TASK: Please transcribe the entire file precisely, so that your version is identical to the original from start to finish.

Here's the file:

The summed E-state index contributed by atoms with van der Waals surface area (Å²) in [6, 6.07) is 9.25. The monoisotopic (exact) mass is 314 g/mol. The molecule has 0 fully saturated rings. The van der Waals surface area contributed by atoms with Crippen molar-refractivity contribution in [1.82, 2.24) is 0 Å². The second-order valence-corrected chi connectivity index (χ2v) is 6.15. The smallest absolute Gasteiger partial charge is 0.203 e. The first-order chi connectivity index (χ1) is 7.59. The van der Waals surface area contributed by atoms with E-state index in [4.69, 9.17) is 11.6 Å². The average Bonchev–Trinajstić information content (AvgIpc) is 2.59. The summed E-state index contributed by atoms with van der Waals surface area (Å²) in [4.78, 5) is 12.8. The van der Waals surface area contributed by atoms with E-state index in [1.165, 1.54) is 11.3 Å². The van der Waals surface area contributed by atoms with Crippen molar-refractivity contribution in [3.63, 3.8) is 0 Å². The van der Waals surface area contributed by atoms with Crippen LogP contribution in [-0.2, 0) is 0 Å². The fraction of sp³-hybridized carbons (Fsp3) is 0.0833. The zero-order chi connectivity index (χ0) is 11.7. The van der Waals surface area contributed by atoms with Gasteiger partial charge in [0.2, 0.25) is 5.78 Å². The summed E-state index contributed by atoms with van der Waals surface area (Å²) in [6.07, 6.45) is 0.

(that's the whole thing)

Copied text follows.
The summed E-state index contributed by atoms with van der Waals surface area (Å²) in [6, 6.07) is 9.25. The monoisotopic (exact) mass is 314 g/mol. The molecule has 0 fully saturated rings. The van der Waals surface area contributed by atoms with Crippen molar-refractivity contribution in [1.82, 2.24) is 0 Å². The second-order valence-corrected chi connectivity index (χ2v) is 6.15. The smallest absolute Gasteiger partial charge is 0.203 e. The first-order chi connectivity index (χ1) is 7.59. The van der Waals surface area contributed by atoms with E-state index in [4.69, 9.17) is 11.6 Å². The average Bonchev–Trinajstić information content (AvgIpc) is 2.59. The summed E-state index contributed by atoms with van der Waals surface area (Å²) in [4.78, 5) is 12.8. The van der Waals surface area contributed by atoms with E-state index in [1.165, 1.54) is 11.3 Å². The van der Waals surface area contributed by atoms with Crippen molar-refractivity contribution in [3.63, 3.8) is 0 Å². The van der Waals surface area contributed by atoms with Crippen LogP contribution in [-0.2, 0) is 0 Å². The fraction of sp³-hybridized carbons (Fsp3) is 0.0833. The zero-order chi connectivity index (χ0) is 11.7. The van der Waals surface area contributed by atoms with Gasteiger partial charge in [0.2, 0.25) is 5.78 Å². The summed E-state index contributed by atoms with van der Waals surface area (Å²) in [6.07, 6.45) is 0.